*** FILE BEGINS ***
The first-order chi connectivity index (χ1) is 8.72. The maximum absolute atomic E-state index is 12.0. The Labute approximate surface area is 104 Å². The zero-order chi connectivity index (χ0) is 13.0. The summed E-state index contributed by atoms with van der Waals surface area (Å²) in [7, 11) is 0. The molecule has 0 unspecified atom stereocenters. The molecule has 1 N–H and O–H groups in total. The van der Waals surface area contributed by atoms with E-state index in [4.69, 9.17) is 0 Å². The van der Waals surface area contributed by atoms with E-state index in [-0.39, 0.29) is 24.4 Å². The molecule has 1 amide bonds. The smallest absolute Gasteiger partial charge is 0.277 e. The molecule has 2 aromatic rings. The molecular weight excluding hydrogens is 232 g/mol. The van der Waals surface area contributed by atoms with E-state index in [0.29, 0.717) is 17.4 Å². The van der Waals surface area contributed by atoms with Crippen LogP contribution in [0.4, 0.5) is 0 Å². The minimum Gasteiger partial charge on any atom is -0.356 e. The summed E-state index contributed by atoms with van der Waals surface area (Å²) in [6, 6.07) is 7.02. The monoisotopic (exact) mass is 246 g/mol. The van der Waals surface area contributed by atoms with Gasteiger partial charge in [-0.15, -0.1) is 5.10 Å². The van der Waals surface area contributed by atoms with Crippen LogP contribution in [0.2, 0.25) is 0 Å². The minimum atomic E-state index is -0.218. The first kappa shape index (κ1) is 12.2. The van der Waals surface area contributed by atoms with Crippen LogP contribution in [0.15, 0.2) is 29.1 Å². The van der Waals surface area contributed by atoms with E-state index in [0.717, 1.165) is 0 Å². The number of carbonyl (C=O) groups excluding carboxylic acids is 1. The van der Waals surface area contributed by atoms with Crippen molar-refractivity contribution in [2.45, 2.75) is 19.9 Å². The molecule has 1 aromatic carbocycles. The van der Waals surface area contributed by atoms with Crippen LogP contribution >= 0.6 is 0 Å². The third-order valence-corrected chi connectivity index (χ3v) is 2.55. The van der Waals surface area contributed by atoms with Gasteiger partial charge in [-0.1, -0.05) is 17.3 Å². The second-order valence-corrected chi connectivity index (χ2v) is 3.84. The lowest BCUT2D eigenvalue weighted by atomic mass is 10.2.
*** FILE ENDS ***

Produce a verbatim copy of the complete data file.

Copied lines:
The first-order chi connectivity index (χ1) is 8.72. The maximum absolute atomic E-state index is 12.0. The Labute approximate surface area is 104 Å². The zero-order chi connectivity index (χ0) is 13.0. The summed E-state index contributed by atoms with van der Waals surface area (Å²) in [7, 11) is 0. The molecule has 0 unspecified atom stereocenters. The molecule has 1 N–H and O–H groups in total. The van der Waals surface area contributed by atoms with E-state index in [4.69, 9.17) is 0 Å². The van der Waals surface area contributed by atoms with E-state index in [-0.39, 0.29) is 24.4 Å². The molecule has 1 amide bonds. The smallest absolute Gasteiger partial charge is 0.277 e. The molecule has 2 aromatic rings. The molecular weight excluding hydrogens is 232 g/mol. The van der Waals surface area contributed by atoms with E-state index in [0.29, 0.717) is 17.4 Å². The van der Waals surface area contributed by atoms with Crippen LogP contribution in [0.4, 0.5) is 0 Å². The minimum Gasteiger partial charge on any atom is -0.356 e. The summed E-state index contributed by atoms with van der Waals surface area (Å²) in [6, 6.07) is 7.02. The monoisotopic (exact) mass is 246 g/mol. The van der Waals surface area contributed by atoms with Gasteiger partial charge in [-0.15, -0.1) is 5.10 Å². The van der Waals surface area contributed by atoms with Crippen LogP contribution in [0.2, 0.25) is 0 Å². The minimum atomic E-state index is -0.218. The first kappa shape index (κ1) is 12.2. The van der Waals surface area contributed by atoms with Crippen LogP contribution in [0.15, 0.2) is 29.1 Å². The van der Waals surface area contributed by atoms with E-state index in [0.717, 1.165) is 0 Å². The number of carbonyl (C=O) groups excluding carboxylic acids is 1. The van der Waals surface area contributed by atoms with Crippen molar-refractivity contribution in [2.45, 2.75) is 19.9 Å². The molecule has 1 aromatic carbocycles. The van der Waals surface area contributed by atoms with Crippen LogP contribution >= 0.6 is 0 Å². The third-order valence-corrected chi connectivity index (χ3v) is 2.55. The van der Waals surface area contributed by atoms with Gasteiger partial charge in [-0.1, -0.05) is 17.3 Å². The second-order valence-corrected chi connectivity index (χ2v) is 3.84. The lowest BCUT2D eigenvalue weighted by atomic mass is 10.2.